Chesterfield publicly kicked off the fiscal year 2025 budget process Tuesday afternoon with a virtual town hall co-hosted by Deputy County Administrator Matt Harris and Budget Director Gerard Durkin.
The town hall was streamed live on the county’s Facebook page and will also be available for viewing on YouTube.
Harris and Durkin discussed several finance-related items that will be on the agenda for the Board of Supervisors’ Dec. 13 meeting, including $92 million in proposed amendments to the county’s and school division’s fiscal year 2024 budgets.
The money comes from a variety of sources: county and schools fiscal year 2023 operating surpluses ($34.5 million), one-time reserves ($23 million), interest earnings ($19.8 million) and current-year revenues ($14.6 million).
Roughly half of the latter total has been generated through the issuance of county permits associated with the ongoing construction of LEGO’s 1.7 million-square-foot precision manufacturing facility at Meadowville Technology Park.
“We’re taking one-time monies that are available and investing it in one-time uses. That marriage is very important to us and good budget policy,” Harris said.
Of the $61.8 million in proposed school allocations, more than half ($30.6 million) is earmarked for infrastructure projects to accommodate new elementary, middle and high schools in the fast-growing western Route 360 corridor.
Another $11 million has been designated for the two new middle schools currently under construction in Chesterfield: one to relieve overcrowding at Tomahawk Creek Middle and a larger, modern replacement for Falling Creek Middle.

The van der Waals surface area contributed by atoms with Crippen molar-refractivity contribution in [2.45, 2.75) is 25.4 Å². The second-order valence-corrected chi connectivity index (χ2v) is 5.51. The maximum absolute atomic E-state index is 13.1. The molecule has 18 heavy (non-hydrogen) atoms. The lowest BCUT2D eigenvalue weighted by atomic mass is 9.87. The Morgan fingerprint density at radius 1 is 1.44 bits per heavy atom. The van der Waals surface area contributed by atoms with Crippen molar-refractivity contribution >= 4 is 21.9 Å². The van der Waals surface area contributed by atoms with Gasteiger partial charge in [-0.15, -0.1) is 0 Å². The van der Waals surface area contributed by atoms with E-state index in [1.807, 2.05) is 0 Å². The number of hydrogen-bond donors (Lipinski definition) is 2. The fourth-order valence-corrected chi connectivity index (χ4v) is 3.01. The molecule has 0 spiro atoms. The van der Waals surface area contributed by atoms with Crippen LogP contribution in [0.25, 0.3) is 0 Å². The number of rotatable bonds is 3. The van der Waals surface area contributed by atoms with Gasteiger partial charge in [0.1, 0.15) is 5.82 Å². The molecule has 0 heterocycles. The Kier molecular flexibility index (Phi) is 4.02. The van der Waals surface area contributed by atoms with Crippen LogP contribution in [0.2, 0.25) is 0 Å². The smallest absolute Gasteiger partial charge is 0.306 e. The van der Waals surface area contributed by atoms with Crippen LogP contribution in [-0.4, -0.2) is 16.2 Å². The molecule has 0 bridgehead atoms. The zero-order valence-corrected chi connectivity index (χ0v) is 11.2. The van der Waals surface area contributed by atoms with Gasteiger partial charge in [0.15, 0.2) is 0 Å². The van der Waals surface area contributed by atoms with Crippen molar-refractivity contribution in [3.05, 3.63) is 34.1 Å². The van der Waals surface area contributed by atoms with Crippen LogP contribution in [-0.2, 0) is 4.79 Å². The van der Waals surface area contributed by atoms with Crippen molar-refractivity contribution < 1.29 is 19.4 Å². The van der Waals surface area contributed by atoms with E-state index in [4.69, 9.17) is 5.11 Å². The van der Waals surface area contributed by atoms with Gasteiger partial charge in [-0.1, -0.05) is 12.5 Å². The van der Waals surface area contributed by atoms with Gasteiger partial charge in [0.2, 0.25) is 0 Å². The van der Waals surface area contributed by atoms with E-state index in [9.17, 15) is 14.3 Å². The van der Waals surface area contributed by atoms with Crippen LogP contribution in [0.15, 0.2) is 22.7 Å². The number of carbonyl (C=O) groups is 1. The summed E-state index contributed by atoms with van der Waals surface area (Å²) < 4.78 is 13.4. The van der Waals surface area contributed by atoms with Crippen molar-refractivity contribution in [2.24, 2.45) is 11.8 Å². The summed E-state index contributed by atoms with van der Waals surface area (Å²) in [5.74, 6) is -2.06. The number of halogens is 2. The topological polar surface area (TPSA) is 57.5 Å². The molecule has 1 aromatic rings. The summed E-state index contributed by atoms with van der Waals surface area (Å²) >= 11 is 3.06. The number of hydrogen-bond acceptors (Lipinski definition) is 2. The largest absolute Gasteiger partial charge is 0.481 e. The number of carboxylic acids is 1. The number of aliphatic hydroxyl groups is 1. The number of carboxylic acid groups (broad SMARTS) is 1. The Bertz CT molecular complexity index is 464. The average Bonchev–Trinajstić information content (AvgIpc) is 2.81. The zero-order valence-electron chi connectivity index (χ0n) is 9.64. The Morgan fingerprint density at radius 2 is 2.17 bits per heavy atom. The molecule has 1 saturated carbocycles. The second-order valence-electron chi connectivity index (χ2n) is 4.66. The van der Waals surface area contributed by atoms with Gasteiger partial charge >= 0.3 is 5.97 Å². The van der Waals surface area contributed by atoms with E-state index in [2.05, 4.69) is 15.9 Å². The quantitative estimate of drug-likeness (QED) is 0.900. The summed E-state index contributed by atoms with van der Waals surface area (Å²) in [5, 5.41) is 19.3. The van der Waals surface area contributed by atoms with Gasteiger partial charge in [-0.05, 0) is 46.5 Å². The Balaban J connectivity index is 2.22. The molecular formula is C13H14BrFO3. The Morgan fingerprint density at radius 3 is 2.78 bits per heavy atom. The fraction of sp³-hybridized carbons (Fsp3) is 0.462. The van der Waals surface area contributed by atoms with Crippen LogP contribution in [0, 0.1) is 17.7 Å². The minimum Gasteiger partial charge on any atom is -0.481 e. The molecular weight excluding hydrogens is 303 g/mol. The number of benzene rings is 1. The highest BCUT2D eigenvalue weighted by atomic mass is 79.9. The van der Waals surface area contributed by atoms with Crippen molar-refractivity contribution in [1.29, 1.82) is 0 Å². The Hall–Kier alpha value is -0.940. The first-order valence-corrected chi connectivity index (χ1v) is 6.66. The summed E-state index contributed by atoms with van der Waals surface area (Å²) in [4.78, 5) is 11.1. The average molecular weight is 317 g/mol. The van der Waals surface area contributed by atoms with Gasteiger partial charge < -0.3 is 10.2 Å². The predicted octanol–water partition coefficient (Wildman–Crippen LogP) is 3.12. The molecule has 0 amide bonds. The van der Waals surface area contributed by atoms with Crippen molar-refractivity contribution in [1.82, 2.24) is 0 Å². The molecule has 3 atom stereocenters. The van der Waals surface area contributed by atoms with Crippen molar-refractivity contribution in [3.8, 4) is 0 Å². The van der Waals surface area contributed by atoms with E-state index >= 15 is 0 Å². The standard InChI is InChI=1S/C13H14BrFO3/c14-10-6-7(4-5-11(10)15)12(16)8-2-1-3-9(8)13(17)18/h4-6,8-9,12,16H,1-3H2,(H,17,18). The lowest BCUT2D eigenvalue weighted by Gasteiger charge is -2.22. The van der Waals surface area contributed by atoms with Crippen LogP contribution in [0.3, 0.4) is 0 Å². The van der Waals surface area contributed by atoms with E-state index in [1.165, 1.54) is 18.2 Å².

“One thing I want to emphasize is the heavy investment in schools,” Harris added. “We talk about that every year during budget season that it’s not just when the board votes in April that we invest in the school division – it happens year-round in many ways and this is a great example of that.”
Citizens have an opportunity to comment on the proposed budget amendments during a public hearing next Wednesday, after which the Board of Supervisors is expected to vote.
The board also is scheduled to take action on two other financial topics at the Dec. 13 meeting: setting Chesterfield’s maximum real estate tax rate for calendar year 2024 and adjusting the eligibility thresholds in a tax relief program for the disabled and elderly.
Recognizing the adverse effect of inflation on residents who live on fixed income, the board raises the program's income brackets and maximum net worth annually to align with Social Security cost of living adjustments (COLA).
The Social Security Administration has announced plans for a 3.2% COLA adjustment for 2024; pending a public hearing, the county’s proposal is to increase the tax relief brackets and maximum net worth by the same percentage.